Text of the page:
You are right! It is all about perspective! I grew up in a small town out in the country. My mother made my clothes, baked our bread and had a garden for most of our veggies. She canned foods for the winter, froze leftovers and we scraped along quite effectively. The farm down the road sold us eggs right from the chicken and milk right from the cow. My mother used to make butter by shaking the rich milk (unpasteurized) until the fat gathered in a lump. I have a huge admiration for all things handmade. We moved around a bit; getting closer to the city with every move. Mom went to work when I was in third grade and my dad was on the road all of the time. We finally moved to the Washington, D. C. area. There was so much to see and do! The house where we lived was in an area that was considered "out in the country" at the time. Now the area is a very high density area with heavy traffic. Back then, when we went into a store in the city, it was like going into a wonderland. I still go into a store with the same sense of awe. I've been a suburbanite for about fifty five years now. There are times when the city makes me feel crowded but other times I like the conveniences and the company. I started working when I was 14 so that I could contribute to the family expenses and never stopped until I retired on a disability at age 50. That was years ago. Now hubby and I live near the city for the medical care. Oh how my perspective has changed!
    49 days ago
    I totally agree...growing up in the fifties we did not have all those choices and it made life so much easier
    49 days ago
    Definitely not the same way I grew up. I echo the sentiment's of Frosty99. My grandson is 4 1/2 and it is ridiculous the toys he has. He gets a toy every time his mother takes him into a store.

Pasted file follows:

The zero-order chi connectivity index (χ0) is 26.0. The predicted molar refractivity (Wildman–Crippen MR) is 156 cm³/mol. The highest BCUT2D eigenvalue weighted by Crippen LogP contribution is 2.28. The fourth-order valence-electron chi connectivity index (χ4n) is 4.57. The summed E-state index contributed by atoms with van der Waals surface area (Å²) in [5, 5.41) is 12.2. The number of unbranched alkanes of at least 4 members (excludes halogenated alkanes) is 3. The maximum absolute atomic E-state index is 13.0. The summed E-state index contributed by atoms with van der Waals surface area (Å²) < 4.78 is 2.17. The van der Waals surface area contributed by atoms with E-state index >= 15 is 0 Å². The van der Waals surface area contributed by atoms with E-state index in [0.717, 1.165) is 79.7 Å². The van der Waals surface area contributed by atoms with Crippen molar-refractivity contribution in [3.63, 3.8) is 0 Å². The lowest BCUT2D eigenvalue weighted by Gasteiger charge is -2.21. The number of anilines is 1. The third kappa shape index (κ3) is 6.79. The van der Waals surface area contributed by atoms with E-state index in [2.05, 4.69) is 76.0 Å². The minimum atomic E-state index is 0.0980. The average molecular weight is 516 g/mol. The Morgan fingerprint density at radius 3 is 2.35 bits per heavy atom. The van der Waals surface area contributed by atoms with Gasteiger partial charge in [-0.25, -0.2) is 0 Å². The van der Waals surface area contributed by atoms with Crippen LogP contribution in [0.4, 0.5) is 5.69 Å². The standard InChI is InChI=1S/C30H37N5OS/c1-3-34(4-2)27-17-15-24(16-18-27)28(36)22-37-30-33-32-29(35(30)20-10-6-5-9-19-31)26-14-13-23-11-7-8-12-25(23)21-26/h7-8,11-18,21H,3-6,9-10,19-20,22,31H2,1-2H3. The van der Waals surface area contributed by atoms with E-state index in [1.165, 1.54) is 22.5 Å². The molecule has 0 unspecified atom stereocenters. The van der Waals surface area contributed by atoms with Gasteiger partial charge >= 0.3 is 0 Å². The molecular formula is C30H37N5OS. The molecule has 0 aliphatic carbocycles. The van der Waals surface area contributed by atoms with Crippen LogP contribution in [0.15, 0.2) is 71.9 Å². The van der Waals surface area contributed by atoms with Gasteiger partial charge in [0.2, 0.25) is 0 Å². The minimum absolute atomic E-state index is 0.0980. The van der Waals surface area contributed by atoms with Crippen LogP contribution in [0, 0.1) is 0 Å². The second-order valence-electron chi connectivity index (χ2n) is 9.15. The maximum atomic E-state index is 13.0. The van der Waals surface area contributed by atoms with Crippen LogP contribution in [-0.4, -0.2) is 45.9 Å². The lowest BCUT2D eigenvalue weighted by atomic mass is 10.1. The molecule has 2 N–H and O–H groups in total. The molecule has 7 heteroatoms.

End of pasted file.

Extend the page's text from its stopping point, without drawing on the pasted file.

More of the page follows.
Love your blog!
    49 days ago
    I grew up like Frosty99. My parents suffered through the great depression and my mother never threw anything away..... You never know when you might be grateful to have it.....
    50 days ago
    True toxic consumerism at its worst is so true in US. Yet they have kids in cages & tell people to drink water from toilets

    50 days ago
  • FROSTY99
    Yes, it is amazing the disparity between what we take for granted versus what is available in other countries. My grandparents would be at a total loss in our throw away society. We reused everything. We didn't purchase storage bags, you washed up the bread bag and used that. Christmas wrapping paper, didn't tear it, it was opened carefully and afterwards it was not tossed, it was smoothed out, folded and saved for the next season as were the boxes the gifts came in!
    50 days ago
    Toxic consumerism at its worst - that is America. Corporations only care about profit, not about the fact that they are running the world out of the resources needed to make these things we don't actually need. Just think how much more clean air and water we could have...
    50 days ago
    We do have so much more than others in this world, for sure. And it IS difficult raising kids in this environment. They see friends have something, see it advertised then they need it, even if it is not a necessity!

    50 days ago
    We traveled through Jamaica this summer, not the touristy parts, not the beaches, but where the people actually lived. It was eye opening and made me realize just how well of we really are.
    50 days ago